NTC Beirut: Boys Are Welcome

In the Trump era, equality has taken on an urgency that goes beyond Girl Power laptop stickers and singing along to Beyonce lyrics. As is standard when it comes to gender perks, girls are left out except when it comes to Beirut’s NTC. In a twist of irony, NTC Bey sessions were only available to women; that is, until this month. As of March 1st, Nike Training Club’s classes at UEnergy gyms will now be co-ed as all beasts are considered equal head by ladybeast Diala, the official NTC Trainer.

NTC sessions are so quick and efficient lasting only 50 minutes tops; it’s no wonder the guys were getting jealous they didn’t have access to FREE circuits with a trainer and potential mates (as in “friends,” tihihi). If you ask me, this is great for both sexes. Not only does it allow for another biweekly gathering where you can meet new friends with a common interest in fitness and a healthier lifestyle, something that is lacking in Beirut, but you also get to be pushed by the competitive nature of training. Although biologically speaking, males and females differ in their capacities to lift and strength-train, having supportive bros pushing you to be a fierce ladybeast is always helpful. Did I mention skimping on monthly gym memberships now that you can run & train for free with Nike? For NTC, all you have to do is call the corresponding UEnergy branch on the same day to book a spot.
After 4 months of marathon training, my Nike peeps and I have reached a certain level of camaraderie I haven’t had since my university years. Much like the days when I’d come disheveled wrapped in a ginormous hoodie to Nicely Hall pre-exam having hardly slept, my Nike bros & I have seen each other at our most raw and gross. Suffering together with all masks dropped brings you closer; perhaps closer than those who have only seen the coiffed and carefully curated color-coded version of you. All activities that require bonding via social interaction while your body is undergoing stress lead to formations of tight friendships (basketball, hiking, chopping tabbouli ingredients), especially given that we commune to decompress after long workday nightmares, on and off the road. You’re already in this mindset of shedding bullshit and dropping facades. Ain’t nobody got time for drama. Within NRC or NTC, much like in classrooms, you’ll find people you can connect with without the need to be at the alcoholic watering hole complete with why the heck is this guy talking to me vibe. Don’t get me wrong though, we eat, drink, and be merry. There is one common ground that all my Nike gymrat athletes share: we do all this because we love food. Turns out, coming together to get healthy has helped me find my fellow foodies. Maybe at NTC, you can find your people too. Or you can just come run (and eat) with us regular runners at NRC. I guarantee you’ll be welcomed at both.
March
And NRC runs every M/T/Th 6:34pm at Nike Souks – Downtown Beirut
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BambiRunsBey42K: There is No Finish Line

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#wou7oush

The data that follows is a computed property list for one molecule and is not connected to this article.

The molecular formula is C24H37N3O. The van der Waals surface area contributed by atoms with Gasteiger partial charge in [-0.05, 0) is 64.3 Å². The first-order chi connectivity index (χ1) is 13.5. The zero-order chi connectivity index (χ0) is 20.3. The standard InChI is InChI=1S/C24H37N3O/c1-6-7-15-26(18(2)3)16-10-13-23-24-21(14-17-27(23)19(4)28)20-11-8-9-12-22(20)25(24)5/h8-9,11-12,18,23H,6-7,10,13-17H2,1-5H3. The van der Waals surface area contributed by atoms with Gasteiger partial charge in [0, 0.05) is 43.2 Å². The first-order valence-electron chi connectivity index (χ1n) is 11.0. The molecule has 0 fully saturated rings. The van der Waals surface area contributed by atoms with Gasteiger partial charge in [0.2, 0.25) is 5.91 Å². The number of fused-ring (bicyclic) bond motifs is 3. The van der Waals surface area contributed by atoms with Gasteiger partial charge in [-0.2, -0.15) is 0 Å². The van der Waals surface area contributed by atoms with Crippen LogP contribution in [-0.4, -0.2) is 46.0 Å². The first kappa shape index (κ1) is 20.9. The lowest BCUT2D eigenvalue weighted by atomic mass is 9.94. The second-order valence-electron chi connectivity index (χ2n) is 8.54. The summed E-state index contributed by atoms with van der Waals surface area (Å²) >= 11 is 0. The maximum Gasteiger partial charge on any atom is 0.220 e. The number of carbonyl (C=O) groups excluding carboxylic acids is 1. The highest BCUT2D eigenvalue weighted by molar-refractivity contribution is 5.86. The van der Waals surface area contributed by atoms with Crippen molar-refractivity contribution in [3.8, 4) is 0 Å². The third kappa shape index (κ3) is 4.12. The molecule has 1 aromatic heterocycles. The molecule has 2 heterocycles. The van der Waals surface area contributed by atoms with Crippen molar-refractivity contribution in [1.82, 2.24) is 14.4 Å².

This is the 10th and final installment from the BambiRunsBey42K biweekly series covering the marathon training journey with NRC Beirut.

When you’re undergoing a training season that culminates on one day, you forget about one minute detail: the marathon is a race. This was of no importance to me personally since I had no intention of even trying to win such a title but, in the end, you are still racing yourself. You may not shoot for the gold but you are attempting to beat the clock, be it to make a new PR or to make it under the maximum allocated time-window. My goal for this run was the latter and I did it. And so did my team.

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How Far We’ve Come
The last Beirut Marathon I was in, I walked/ran a 10K and, upon seeing the pillars marking the kilometers for the marathoners I thought, those people must be batshit. Nothing has changed on that; I still think you have to be a certain level of insane to willingly endure it. Then, deciding to dive into anything beyond a 10K was inconceivable. Five years later, I can say that this has been the hardest physical commitment and challenge that I’ve undertaken which makes it all the more satisfying.

When I started with NRC, Pacer Moe used to run next to me at the very back of the pack. He’d ask me how I’m doing and try to have a conversation while I could hardly spit out a few words as I gasped to breathe. Now, mid-run, I have chats with teammates about travels to other cities to run races. Now, Dima pushed through 42K on her 26th birthday with an injured foot. Now, Hussein, who used to run at pace 9, ran his first marathon in under 6 hours. Now, Dina, one of our youngest runners, placed 1st in her age group. Now, Nour recovered from her stress fracture and ran a kilo alongside each NRC marathoner on the track. Each runner has transformed in this process, each runner has a in the beginning story, and each runner feels the others’ victory.


The Lessons After
* Congratulate every win: Pat yourself on the back for every PR, every extra mile, every 500m sprint, every run you didn’t skip for happy hour.